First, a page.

© estate of Adrian Heath. All rights reserved, DACS 2021. Photo credit: Newnham College, University of Cambridge
Adrian Heath (1920–1992)
Newnham College, University of Cambridge
(b Matmyo, Burma, 23 June 1920; d Montmiral, France, 15 Sept. 1992). British abstract painter. In 1949 and 1951 he visited St Ives, where he met Ben Nicholson, and he formed a link between the St Ives School and London-based Constructivists such as Victor Pasmore and Kenneth and Mary Martin, with whom he was also associated. During the early 1950s he was an important figure in promoting abstract art.
He organized collective exhibitions at his London studio (at 22 Fitzroy Street) in 1951, 1952, and 1953, and wrote a short popular book on the subject, Abstract Painting: Its Origin and Meaning (1953), which begins with the sentence: ‘There seems to be little understanding of the values of abstract painting and consequently no general appreciation of its qualities.’ Heath's paintings of this time featured large, block-like slabs of colour, heavily brushed. He also made a few constructions. Later his paintings became freer and more dynamic.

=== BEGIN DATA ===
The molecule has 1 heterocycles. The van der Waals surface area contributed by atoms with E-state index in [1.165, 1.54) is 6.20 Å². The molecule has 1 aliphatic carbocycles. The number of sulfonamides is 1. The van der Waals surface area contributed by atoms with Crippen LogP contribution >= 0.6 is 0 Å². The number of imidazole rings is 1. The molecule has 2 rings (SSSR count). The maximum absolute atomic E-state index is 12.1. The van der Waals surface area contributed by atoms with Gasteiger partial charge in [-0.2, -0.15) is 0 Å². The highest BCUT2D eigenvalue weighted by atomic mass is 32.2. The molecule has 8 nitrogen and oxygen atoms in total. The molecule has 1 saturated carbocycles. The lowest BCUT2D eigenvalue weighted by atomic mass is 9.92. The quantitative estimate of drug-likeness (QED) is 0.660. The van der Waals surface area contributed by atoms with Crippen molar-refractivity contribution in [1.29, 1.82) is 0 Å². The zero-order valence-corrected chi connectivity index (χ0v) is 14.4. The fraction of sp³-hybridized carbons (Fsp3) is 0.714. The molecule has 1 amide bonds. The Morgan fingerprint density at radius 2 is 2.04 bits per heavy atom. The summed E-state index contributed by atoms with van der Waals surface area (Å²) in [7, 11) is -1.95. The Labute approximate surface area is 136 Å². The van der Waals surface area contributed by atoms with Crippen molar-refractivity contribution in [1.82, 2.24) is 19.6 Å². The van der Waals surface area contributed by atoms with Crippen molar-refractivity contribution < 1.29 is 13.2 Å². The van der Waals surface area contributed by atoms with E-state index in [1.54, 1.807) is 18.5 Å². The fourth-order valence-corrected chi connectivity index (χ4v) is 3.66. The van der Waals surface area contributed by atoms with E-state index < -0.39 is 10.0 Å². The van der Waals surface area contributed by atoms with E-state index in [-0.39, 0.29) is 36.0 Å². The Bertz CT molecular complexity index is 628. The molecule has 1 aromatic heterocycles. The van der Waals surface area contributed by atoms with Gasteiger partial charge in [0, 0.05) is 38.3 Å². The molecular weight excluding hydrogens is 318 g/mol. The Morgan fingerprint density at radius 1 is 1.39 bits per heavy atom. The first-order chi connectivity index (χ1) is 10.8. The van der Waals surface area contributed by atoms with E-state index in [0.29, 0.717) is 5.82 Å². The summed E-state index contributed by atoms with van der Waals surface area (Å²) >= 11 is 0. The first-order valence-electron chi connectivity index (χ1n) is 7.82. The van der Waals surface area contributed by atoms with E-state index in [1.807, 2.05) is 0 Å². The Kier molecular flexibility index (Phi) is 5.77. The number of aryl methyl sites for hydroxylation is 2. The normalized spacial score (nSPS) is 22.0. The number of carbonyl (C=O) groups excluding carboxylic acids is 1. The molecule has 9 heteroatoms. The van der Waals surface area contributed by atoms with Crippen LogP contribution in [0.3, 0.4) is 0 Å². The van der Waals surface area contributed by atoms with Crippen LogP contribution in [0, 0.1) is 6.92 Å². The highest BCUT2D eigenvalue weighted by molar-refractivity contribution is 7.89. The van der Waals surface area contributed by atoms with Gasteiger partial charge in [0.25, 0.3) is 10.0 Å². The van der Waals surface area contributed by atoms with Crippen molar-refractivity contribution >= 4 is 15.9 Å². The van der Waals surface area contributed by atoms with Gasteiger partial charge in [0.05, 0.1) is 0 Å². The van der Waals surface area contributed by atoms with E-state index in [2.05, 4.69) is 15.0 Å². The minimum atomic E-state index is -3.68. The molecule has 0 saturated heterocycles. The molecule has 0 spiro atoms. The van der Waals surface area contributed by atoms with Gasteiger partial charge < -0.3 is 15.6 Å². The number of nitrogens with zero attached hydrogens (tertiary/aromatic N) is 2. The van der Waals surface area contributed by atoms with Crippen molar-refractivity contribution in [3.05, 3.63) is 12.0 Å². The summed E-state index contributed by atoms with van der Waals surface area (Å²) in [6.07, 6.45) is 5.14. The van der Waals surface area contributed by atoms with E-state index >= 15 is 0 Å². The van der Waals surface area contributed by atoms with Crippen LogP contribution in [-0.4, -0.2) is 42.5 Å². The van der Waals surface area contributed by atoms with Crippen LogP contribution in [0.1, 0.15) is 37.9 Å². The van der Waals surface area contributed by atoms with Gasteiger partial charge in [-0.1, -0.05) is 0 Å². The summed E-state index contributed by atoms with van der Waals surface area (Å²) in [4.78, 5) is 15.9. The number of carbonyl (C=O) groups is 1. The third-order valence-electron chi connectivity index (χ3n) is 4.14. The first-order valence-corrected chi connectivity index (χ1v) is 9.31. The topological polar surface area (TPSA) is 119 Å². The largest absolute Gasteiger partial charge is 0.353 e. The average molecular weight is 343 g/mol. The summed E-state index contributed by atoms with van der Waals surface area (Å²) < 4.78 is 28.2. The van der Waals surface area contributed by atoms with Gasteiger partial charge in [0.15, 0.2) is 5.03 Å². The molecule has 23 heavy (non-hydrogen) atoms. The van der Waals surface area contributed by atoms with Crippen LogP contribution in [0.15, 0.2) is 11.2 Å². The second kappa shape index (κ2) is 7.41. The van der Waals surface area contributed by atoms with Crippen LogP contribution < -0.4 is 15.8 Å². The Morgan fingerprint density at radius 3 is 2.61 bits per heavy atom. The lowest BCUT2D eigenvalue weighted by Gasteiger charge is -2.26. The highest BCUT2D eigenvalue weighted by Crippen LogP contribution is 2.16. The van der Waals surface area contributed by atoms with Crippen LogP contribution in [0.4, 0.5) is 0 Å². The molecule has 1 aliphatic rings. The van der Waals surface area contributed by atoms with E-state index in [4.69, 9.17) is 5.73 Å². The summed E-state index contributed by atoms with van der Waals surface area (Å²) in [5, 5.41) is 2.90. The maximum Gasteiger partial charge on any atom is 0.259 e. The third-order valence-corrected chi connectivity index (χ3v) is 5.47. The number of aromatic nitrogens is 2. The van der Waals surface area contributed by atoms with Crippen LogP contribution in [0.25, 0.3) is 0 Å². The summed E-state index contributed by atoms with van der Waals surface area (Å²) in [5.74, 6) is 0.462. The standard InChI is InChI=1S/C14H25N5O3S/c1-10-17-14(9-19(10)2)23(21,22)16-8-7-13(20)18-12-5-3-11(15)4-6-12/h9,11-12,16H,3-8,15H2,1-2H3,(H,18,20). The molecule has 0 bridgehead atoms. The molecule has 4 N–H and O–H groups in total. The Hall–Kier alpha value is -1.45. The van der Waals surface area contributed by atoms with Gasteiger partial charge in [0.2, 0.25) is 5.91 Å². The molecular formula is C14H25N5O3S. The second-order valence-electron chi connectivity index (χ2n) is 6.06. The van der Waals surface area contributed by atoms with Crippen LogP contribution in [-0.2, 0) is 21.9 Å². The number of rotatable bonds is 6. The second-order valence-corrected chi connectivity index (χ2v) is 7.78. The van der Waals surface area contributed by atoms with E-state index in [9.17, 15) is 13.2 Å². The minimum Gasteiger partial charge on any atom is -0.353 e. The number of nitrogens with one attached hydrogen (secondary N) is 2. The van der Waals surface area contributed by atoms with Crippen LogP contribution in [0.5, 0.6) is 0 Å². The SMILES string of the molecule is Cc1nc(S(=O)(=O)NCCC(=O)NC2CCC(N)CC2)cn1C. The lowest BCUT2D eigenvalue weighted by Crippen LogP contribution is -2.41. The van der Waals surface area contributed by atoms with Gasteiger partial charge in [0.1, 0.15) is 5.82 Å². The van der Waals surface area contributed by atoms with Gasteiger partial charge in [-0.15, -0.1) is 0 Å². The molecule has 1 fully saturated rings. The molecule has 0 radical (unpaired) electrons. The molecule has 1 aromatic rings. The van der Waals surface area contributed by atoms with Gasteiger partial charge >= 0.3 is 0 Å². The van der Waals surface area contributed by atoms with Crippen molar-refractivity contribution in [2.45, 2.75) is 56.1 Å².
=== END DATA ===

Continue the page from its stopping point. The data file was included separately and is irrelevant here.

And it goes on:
Text source: The Oxford Dictionary of Art and Artists (Oxford University Press)